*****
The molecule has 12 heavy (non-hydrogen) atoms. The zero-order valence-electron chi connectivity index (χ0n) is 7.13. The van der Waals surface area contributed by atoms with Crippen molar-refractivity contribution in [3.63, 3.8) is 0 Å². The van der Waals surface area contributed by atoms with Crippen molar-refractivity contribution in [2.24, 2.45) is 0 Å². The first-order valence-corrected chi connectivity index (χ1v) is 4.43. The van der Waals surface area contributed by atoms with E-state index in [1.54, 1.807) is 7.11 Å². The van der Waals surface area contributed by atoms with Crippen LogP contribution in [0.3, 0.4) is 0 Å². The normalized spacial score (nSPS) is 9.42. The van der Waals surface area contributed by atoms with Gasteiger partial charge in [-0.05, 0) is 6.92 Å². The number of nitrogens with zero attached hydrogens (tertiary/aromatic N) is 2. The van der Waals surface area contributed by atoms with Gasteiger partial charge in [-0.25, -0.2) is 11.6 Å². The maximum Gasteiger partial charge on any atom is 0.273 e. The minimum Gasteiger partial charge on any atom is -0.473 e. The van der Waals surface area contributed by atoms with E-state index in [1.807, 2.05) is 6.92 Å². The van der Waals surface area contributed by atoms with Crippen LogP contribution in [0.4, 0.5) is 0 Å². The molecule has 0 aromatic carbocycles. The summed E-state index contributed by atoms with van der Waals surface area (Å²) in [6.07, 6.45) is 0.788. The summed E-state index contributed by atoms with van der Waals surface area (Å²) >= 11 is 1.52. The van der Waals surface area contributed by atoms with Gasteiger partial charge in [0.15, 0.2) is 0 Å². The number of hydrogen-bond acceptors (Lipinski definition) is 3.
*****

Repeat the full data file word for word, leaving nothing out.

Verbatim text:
The molecule has 12 heavy (non-hydrogen) atoms. The zero-order valence-electron chi connectivity index (χ0n) is 7.13. The van der Waals surface area contributed by atoms with Crippen molar-refractivity contribution in [3.63, 3.8) is 0 Å². The van der Waals surface area contributed by atoms with Crippen molar-refractivity contribution in [2.24, 2.45) is 0 Å². The first-order valence-corrected chi connectivity index (χ1v) is 4.43. The van der Waals surface area contributed by atoms with E-state index in [1.54, 1.807) is 7.11 Å². The van der Waals surface area contributed by atoms with Crippen LogP contribution in [0.3, 0.4) is 0 Å². The normalized spacial score (nSPS) is 9.42. The van der Waals surface area contributed by atoms with Gasteiger partial charge in [-0.05, 0) is 6.92 Å². The number of nitrogens with zero attached hydrogens (tertiary/aromatic N) is 2. The van der Waals surface area contributed by atoms with Gasteiger partial charge in [-0.25, -0.2) is 11.6 Å². The maximum Gasteiger partial charge on any atom is 0.273 e. The minimum Gasteiger partial charge on any atom is -0.473 e. The van der Waals surface area contributed by atoms with E-state index in [1.807, 2.05) is 6.92 Å². The van der Waals surface area contributed by atoms with Crippen LogP contribution in [0.4, 0.5) is 0 Å². The molecule has 0 aromatic carbocycles. The summed E-state index contributed by atoms with van der Waals surface area (Å²) in [6.07, 6.45) is 0.788. The summed E-state index contributed by atoms with van der Waals surface area (Å²) >= 11 is 1.52. The van der Waals surface area contributed by atoms with Gasteiger partial charge in [0.15, 0.2) is 0 Å². The number of hydrogen-bond acceptors (Lipinski definition) is 3.